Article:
So maybe you’re not particularly skilled at writing, but you do have the gift of gab – that works in your favor, too! People love new things to listen to (besides great music), especially in a world where the majority of folks spend so much time on their way to somewhere else. Or working through endless gym sessions! You can come to their rescue by putting together your podcast. At its most basic level, all you need is a decent mic, a great topic, and some free recording software (like Audacity) on your computer. You can specialize in sharing the latest music news in a personable way, doing hilarious or engaging breakdowns of the hottest new music, or in interviewing musicians (even if you start with local musicians still waiting for their big break). The directions you can take a podcast are endless, and its opportunity to scale is fantastic.
For Music Makers
Are you a musician trying to make a work-at-home income? Even if you’re just waiting to make it big, you can develop your skills and grow that early following today that’ll be your fan club tomorrow. This section is also for all you music producers, remixers, recording engineers and related pros!
8. Start a YouTube channel.
Do you know how many musical artists have been discovered through YouTube? All you need to know is that the list includes names like Justin Bieber, The Weeknd, Ed Sheeran, and Pentatonix. You don’t need a slick set-up or a high-end camera: you just need musical skill and the will to share it with the world. (Okay, yes, and some form of camera and computer to get your video made and uploaded.) Your channel can grow and improve as you grow a following, take advantage of video monetization, and this next item.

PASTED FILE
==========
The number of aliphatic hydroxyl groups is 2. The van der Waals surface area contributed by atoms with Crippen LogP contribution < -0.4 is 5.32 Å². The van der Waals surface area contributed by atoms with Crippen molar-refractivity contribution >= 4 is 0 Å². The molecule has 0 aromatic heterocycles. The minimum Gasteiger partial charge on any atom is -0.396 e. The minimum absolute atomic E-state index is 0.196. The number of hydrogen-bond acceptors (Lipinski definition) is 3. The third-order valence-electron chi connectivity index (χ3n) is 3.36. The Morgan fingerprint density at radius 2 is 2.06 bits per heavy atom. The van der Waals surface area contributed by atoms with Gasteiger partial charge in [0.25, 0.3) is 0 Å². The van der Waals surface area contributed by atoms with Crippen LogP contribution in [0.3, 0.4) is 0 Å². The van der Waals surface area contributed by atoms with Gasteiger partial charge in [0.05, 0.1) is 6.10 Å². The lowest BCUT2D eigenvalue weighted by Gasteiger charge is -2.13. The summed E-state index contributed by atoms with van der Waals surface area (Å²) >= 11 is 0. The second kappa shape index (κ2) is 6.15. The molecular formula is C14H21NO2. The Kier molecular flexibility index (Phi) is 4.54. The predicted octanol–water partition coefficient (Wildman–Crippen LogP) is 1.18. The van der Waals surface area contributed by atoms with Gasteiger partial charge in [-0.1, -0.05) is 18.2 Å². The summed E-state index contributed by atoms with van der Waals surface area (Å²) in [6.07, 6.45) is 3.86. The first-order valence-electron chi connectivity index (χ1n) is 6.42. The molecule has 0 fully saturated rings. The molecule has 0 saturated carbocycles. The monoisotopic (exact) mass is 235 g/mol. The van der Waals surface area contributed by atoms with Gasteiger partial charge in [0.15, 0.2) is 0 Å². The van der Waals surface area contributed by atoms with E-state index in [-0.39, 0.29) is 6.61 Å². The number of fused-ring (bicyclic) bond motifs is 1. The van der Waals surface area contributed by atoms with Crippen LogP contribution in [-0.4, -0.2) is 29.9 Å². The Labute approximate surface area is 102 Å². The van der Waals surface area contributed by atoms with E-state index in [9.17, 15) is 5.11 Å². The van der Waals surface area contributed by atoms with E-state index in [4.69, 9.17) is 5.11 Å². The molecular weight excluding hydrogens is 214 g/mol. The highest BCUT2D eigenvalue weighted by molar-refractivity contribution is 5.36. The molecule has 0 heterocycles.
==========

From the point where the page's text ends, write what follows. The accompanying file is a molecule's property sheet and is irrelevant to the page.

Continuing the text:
9. Sell your music online!
Whether you’re writing pop songs, doing some freestyling, creating parody songs, or composing instrumentals, there’s a market for your music! Putting up your music for sale does require access to some decent equipment and may even involve renting some studio time. However, you can use the following you’ve already built online to crowdfund an EP and then release your music through a service like Bandcamp.
10. Write music for others.
You can also build a successful freelance business as a music creator, whether as a composer or a musician. The avenues for building your business are endless – as is the list of industries you can work in. You could meet your next client after playing a live gig or sharing an original piece of music you created on YouTube. You could write music for video games, jingles, podcasts, commercials, indie films, or more. To get started on this track, consider offering your services through a platform like Fiverr.
11. Record music for others.
If you’re not a big composer – or as an add-on to your music composition service – you can use your home studio and access to instruments (or music software if you don’t play any) to record music for others. This freelance business grows just like the one above and will depend on what sort of jobs you’re pursuing.
12. Produce music for others.
Many music artists out there need help shaping and refining their recorded sound, figuring out how to best produce their work, getting their recordings in shape for release, and more from editing to remixing. If you have these skills, hire them out to musicians in need! You’ll create an income, help other artists, and forge professional ties that can further develop your career. You can conduct this business either through private referrals, if you know the right people, or start out on a platform like Fiverr as I mentioned above.
Are you ready to rock? Get out there and make your love of music work for you!